Jan Bonde Nielsen is a man born in 1938 in Denmark to a family often described as “humble and hard-working.” That work ethic was deeply embedded in the character of Nielsen as he set out to build an entrepreneurial career. He would come to be known as everything from an “oil tycoon” to one of the world’s leading philanthropists and ardent supporters of the earth’s natural environment.
It’s fair to say that Jan Bonde Nielsen has been a “magnet for controversy” throughout his colorful journey. That’s not unusual for business innovators who have boldly stepped out on the leading-edge to champion new kinds of projects in remote locations. Nielsen was always a man willing to operate in isolated areas most others ignored, especially backwater regions of Africa.
A prime example was Nielsen’s founding of DCK International in Kenya. This was an agricultural project designed to tap an underdeveloped niche market — growing flowers. Working in cooperation with the Fund for Developing Countries, Nielsen’s DCK soon comprised a sprawling operation of more than five million square meters that provided 7,000 much-needed jobs for the people of Kenya. DCK also proved that developing nations like Kenya could support native-grown business models that were sustainable.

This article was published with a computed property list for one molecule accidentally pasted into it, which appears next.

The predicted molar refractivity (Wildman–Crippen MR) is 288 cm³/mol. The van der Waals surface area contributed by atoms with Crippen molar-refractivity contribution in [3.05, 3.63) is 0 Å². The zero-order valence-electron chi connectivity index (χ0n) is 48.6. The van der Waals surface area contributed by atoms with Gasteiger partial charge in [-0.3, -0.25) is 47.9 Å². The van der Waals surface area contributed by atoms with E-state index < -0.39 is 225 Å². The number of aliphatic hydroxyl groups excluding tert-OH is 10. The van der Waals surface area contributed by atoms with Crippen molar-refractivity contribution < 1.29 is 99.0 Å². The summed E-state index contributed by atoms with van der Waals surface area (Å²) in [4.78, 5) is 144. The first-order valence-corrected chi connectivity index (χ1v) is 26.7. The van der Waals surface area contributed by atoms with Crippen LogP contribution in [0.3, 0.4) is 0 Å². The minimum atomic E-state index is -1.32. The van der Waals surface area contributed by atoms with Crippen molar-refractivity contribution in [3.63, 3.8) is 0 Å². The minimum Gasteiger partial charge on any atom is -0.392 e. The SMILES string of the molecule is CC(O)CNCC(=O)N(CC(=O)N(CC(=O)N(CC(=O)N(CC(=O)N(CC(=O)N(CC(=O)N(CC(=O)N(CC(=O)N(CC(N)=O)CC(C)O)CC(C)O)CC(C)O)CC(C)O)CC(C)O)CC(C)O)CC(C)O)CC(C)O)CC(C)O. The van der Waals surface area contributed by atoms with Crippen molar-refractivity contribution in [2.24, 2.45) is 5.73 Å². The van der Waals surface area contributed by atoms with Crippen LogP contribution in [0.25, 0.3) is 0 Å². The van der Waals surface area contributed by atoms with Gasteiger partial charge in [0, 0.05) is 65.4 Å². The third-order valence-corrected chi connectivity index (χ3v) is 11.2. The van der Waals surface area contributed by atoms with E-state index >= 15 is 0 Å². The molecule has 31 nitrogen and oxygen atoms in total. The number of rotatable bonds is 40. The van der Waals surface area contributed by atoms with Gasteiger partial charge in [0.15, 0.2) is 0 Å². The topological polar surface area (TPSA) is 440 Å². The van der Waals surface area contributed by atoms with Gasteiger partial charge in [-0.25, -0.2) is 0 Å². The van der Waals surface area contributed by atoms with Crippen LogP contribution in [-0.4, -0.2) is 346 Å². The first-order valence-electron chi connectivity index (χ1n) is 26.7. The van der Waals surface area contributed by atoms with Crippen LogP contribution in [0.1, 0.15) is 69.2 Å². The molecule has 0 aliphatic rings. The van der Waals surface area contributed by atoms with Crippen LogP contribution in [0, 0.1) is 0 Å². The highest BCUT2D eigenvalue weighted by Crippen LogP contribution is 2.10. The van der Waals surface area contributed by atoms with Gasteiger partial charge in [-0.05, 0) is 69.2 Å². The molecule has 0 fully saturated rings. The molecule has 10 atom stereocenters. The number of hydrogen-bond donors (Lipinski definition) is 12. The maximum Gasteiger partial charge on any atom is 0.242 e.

It’s ironic that Jan Bonde Nielsen is often referred to as an “oil tycoon” when he has done far more work in the alternative energy sector. Deeply concerned about climate change, Nielsen has been a key backer of the 400 MW Meerwind offshore wind station located in the North Sea. The green-energy producing wind station is located 80 kilometers from the coast of Germany and 24 miles north of Helgoland Island.
Nielsen invested in the Meerwind project through Greenoak Group, an investment group he founded in 1999. This PE and management firm has also invested in the 80-turbine Sandbank project located in the North Sea and developed by Oldenburg Projekt.
Jan Bonde Nielsen currently holds a board seat with Food & Agricultural Research, a non-profit organization that supports African farmers and herders. This group has been instrumental in improving the lives of African food producers by helping them grow more food using modernized techniques that have leveraged eco-friendly and sustainable farming practices.